Porter played 4 minutes and 24 seconds against the Los Angeles Clippers in that game before saying he had aggravated an eye problem. He'd scored no points, 3 rebounds and 1 assist, below what sportsbooks were expecting. That meant a payday for anyone who bet the “under.”

Then, the complaint said, the player told the defendants that he would exit the March 20 game by saying he was sick. Porter played 2 minutes and 43 seconds against the Sacramento Kings that day, finishing with no points or assists and 2 rebounds, again short of the betting line.

After the NBA and others began investigating, the player warned Pham, Mollah and the unnamed defendant via an encrypted messaging app that they “might just get hit w a rico” — an apparent reference to the common acronym for a federal racketeering charge — and asked whether they had deleted “all the stuff” from their phones, according to the complaint.

NBA players, coaches, referees and other team personnel are prohibited from betting on any of the league’s games or on events such as draft picks.

In banning Porter, NBA Commissioner Adam Silver called the forward's actions “blatant.”

Maryland Generated $173.2m in Gaming Revenue in May

Maryland’s six casinos generated  a total of $173.2m in gaming revenue during the month of May.  That's up 2.2 per cent year-over-year and up 6.1 per cent from April’s $163.2m.

Live! Casino led the pack with $65m, up 10.3 per cent from May 2023.

Hollywood Casino reported $7.8m in revenue, MGM National Harbor reported $72.3m.

It wasn't all good news for the Maryland casinos.

Horseshoe Casino reported $14.7m in May, down 15.9 per cent.

Rocky Gap Casino came in at $4.97m, down $258.000 and Ocean Downs Casino $8.35m, down $50.000.

NC Online Sports Betting Mess Depicted in Documentary

The North Carolina state lottery commission reported that residents lost more than $100 million in April alone. That’s about $12.50 per adult.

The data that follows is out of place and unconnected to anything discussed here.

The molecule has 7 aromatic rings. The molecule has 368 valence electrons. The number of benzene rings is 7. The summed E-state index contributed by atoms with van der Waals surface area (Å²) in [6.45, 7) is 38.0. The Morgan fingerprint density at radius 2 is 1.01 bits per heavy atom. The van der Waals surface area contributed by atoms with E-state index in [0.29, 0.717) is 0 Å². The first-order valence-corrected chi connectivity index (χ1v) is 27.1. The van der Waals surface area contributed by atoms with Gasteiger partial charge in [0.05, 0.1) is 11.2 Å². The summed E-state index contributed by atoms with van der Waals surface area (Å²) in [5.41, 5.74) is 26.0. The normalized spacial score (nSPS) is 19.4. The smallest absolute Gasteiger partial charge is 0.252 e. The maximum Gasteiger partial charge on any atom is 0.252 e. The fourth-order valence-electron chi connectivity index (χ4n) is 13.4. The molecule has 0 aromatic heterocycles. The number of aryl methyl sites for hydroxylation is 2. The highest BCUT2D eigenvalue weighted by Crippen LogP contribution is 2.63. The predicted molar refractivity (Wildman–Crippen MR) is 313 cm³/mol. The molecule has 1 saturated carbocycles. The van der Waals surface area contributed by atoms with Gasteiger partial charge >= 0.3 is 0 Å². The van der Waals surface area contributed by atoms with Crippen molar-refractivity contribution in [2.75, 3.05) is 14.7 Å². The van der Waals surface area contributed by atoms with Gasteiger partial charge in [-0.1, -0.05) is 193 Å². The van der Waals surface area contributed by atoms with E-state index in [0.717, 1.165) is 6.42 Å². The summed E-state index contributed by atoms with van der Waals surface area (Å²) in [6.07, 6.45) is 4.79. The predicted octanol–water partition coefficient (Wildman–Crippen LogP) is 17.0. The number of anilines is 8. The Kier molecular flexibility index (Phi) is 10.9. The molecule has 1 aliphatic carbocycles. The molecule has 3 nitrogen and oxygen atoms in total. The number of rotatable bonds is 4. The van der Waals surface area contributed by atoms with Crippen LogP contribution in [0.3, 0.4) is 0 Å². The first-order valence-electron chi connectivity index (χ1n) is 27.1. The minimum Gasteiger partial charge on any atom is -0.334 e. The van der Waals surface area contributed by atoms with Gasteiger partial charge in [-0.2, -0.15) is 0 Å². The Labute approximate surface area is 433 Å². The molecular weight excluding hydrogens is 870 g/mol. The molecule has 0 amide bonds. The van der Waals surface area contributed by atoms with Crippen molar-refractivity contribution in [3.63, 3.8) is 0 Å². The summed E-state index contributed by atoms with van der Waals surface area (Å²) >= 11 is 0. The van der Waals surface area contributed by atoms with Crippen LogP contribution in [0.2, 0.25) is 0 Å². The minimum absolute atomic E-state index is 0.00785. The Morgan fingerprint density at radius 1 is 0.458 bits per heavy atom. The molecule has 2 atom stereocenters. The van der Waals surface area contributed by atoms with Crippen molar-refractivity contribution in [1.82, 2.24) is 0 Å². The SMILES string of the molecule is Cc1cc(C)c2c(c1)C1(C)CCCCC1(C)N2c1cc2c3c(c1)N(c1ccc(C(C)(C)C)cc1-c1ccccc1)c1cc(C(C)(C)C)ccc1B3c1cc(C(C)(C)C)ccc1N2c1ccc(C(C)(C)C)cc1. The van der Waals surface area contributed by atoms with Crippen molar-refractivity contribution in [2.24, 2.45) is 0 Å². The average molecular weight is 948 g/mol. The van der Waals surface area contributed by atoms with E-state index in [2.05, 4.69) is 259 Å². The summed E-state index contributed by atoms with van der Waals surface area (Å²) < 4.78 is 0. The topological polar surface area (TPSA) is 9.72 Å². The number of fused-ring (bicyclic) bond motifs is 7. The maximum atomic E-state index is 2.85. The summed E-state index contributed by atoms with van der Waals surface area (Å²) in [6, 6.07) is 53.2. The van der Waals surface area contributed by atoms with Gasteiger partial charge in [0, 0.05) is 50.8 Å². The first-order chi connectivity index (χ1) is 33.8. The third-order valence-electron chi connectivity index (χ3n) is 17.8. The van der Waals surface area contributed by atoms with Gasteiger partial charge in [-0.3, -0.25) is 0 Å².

A documentary by American journalist Josh Rushing for Al Jazeera English (“The Big Gamble: The world of online sports betting in the US”) explores and reviews what is really transpiring in the Tar Heel State with a focus on UNC-Chapel Hill students betting on games during the recent NCAA basketball tournaments.

 Rob Schofield discusses the sports betting documentary in his opinion piece for the Richmond Observer.

In a series of interviews with gambling experts and people battling addiction, one learns how giant corporations like DraftKings and Fan Duel design their phone apps to make them as alluring and addictive as possible (and why corporate pledges about a supposed desire to help “problem gamblers” are baloney).

In one especially heartbreaking segment, an addicted Pennsylvania mother of two explains how DraftKings assigned her a “VIP host” to keep her in action. The “host” even arranged for she and her 12-year-old son to obtain sideline tickets to a Pittsburgh Steelers football game — an arrangement whose true purpose the adolescent son, poignantly, sniffed out.

The program also exposes the fact that, while the sports gambling giants made nearly $11 billion last year, they aim to make vastly more in the world of “I-Gaming” — a euphemism for online casino games like slots and roulette.